Israel permits the migration of 3,000 Ethiopian Jews


Jerusalem (AP) —The Israeli government approved thousands of Jewish immigrants from war-torn Ethiopia on Sunday. Some of them have been waiting for decades to join their relatives in Israel.

This decision has taken a step towards solving the problems that have long complicated the relationship between the government and the Ethiopian community.

About 140,000 Ethiopian Jews live in Israel. Community leaders estimate that there are about 6,000 people left in Ethiopia.

Families are descendants of Jews, many practicing Jews, but Israel does not consider them Jews under religious law. Instead, they have fought to enter the country under a family integration program that requires special government approval.

Community activists have accused the government of stalling in implementing the 2015 decision to bring Ethiopians of all remaining Jewish pedigree to Israel within five years.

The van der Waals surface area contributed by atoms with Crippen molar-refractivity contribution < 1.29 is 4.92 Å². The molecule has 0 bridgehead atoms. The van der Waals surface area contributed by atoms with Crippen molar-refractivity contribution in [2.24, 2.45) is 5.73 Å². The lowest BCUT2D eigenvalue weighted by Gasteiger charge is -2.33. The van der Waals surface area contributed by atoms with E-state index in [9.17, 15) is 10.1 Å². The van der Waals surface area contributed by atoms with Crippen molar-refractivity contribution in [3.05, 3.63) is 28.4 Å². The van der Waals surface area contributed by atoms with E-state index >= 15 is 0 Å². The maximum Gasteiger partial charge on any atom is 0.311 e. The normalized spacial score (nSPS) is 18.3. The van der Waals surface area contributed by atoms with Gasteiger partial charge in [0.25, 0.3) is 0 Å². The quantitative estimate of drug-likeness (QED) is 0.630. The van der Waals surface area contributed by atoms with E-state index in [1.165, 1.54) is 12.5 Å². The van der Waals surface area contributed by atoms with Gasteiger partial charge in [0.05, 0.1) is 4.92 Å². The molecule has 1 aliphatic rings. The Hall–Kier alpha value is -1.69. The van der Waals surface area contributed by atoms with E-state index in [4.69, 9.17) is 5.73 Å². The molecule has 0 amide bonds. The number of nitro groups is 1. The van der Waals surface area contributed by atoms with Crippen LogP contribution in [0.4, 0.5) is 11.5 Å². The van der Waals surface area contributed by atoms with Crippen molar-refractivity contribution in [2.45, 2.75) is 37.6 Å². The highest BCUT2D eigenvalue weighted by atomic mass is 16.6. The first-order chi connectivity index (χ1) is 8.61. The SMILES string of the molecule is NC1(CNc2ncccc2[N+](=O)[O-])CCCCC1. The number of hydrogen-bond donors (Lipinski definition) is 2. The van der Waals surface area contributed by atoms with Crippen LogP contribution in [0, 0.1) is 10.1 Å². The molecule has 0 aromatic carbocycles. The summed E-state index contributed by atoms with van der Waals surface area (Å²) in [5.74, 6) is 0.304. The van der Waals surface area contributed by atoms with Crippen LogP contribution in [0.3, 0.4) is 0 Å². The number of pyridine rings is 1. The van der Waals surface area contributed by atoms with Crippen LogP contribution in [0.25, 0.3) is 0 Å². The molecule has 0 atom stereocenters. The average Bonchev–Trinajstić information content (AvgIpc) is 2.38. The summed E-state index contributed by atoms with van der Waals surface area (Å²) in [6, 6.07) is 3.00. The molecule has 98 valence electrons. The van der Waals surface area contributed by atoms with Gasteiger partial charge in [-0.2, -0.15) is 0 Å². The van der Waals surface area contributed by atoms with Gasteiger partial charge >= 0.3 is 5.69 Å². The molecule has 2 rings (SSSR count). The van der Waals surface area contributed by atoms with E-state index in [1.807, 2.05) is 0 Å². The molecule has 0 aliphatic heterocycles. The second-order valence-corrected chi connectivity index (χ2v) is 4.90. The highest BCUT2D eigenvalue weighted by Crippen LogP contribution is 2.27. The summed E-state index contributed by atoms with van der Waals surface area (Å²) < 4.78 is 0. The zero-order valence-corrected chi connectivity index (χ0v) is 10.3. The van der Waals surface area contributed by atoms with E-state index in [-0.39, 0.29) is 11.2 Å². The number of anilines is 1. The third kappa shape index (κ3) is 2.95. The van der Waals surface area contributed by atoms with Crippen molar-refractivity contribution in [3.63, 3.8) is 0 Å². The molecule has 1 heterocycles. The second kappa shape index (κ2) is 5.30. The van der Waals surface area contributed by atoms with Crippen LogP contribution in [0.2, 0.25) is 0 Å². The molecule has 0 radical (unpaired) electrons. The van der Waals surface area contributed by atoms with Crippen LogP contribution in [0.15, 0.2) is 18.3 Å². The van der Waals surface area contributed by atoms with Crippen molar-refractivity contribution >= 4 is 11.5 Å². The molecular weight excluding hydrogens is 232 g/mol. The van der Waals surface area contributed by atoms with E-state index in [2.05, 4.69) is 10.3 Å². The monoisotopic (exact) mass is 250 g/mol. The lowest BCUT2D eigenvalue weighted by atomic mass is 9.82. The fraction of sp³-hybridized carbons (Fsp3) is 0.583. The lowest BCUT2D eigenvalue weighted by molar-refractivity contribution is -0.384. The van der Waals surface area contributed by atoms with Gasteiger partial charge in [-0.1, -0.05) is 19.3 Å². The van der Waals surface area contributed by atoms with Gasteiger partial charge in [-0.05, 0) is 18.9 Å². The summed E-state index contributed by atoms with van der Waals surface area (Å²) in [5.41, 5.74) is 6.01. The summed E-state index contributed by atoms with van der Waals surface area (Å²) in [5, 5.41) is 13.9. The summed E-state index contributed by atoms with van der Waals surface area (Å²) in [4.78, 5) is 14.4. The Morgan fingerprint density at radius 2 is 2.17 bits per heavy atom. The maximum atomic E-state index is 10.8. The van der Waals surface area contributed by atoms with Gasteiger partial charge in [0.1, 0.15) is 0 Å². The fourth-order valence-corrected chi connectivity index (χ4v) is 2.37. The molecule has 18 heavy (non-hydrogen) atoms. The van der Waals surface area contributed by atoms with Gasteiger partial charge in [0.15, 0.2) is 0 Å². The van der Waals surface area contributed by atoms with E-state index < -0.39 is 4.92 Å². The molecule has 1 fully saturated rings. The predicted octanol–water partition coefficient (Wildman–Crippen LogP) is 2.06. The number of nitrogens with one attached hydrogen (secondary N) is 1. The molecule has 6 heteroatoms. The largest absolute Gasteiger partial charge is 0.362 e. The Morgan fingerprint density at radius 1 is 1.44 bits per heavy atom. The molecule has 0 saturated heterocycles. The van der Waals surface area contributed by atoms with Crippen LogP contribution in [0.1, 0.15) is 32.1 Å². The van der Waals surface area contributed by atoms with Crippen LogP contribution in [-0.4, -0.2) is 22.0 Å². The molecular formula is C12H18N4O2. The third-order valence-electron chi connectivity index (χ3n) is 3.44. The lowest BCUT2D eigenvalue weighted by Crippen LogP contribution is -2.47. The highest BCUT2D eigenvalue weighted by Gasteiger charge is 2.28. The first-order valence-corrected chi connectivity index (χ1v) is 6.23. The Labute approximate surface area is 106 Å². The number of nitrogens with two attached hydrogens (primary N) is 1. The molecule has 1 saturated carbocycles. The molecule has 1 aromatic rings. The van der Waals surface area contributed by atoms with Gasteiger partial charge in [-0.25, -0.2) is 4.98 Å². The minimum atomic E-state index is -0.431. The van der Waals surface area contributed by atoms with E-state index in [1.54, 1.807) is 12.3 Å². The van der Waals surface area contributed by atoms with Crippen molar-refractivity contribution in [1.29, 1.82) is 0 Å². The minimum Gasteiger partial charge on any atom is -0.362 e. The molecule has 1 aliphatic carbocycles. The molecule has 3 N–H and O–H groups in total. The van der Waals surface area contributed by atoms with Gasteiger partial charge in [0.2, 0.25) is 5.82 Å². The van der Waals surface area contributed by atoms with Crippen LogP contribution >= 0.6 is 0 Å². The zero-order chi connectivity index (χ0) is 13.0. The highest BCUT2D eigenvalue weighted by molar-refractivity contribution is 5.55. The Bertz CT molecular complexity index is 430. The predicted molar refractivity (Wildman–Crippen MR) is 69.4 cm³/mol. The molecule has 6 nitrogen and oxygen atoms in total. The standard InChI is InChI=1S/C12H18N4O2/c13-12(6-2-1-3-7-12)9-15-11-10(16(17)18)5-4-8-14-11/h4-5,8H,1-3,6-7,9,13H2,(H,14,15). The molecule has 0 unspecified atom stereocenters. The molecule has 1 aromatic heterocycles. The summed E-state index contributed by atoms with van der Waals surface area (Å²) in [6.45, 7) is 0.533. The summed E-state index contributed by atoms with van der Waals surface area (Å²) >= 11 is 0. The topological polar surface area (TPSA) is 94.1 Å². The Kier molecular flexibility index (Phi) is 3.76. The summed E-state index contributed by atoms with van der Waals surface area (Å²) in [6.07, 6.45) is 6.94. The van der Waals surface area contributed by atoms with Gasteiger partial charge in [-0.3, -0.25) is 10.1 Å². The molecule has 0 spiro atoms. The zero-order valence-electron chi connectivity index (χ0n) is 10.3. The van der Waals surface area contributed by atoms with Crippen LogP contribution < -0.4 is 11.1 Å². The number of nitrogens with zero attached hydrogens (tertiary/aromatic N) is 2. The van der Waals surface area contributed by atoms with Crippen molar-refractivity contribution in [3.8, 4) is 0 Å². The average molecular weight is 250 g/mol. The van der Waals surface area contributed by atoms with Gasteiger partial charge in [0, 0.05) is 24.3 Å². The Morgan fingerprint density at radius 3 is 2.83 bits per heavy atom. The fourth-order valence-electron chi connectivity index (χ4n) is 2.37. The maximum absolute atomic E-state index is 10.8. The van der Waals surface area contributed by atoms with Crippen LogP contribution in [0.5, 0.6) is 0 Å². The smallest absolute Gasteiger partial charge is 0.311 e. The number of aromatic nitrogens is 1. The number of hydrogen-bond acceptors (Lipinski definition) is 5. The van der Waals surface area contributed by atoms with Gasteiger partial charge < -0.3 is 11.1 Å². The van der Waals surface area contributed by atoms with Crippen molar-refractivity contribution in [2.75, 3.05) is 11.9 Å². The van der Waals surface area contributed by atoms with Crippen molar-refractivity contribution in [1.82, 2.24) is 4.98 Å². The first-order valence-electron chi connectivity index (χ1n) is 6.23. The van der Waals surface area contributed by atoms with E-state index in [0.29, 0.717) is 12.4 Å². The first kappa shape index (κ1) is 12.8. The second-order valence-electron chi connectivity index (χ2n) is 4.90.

Under Sunday’s decision, an estimated 3,000 people are eligible to move to Israel. They include relatives’ parents, children, siblings who are already in Israel, and orphans whose parents were in Israel when they died.

“Today we are correcting the ongoing fraud,” said Punina Tamano Shata, Minister of Immigration and Ethiopian Immigrants. She said the program was “waiting for years to come to Israel with her family” and responding to those who were waiting to solve “painful problems”.

In a joint statement with the Israeli Interior Minister, she said the decision was in response to the precarious security situation in Ethiopia, where tens of thousands were killed in the past year in a battle between the government and the Tigray army. He said he came to the target.

It was not immediately clear when airlift would begin. The government has appointed a special project coordinator to oversee this effort.

Kaso Siferau, chairman of a group of Ethiopian Jewish immigrant activists, welcomed Sunday’s decision, but said there was still a long way to go.

“On the other hand, this decision makes me happy. 3000 people have realized their dreams and are united with their families,” he said.

“But that’s not the final solution. Thousands are still waiting in the camp, some for over 25 years. I hope the government will bring them all.”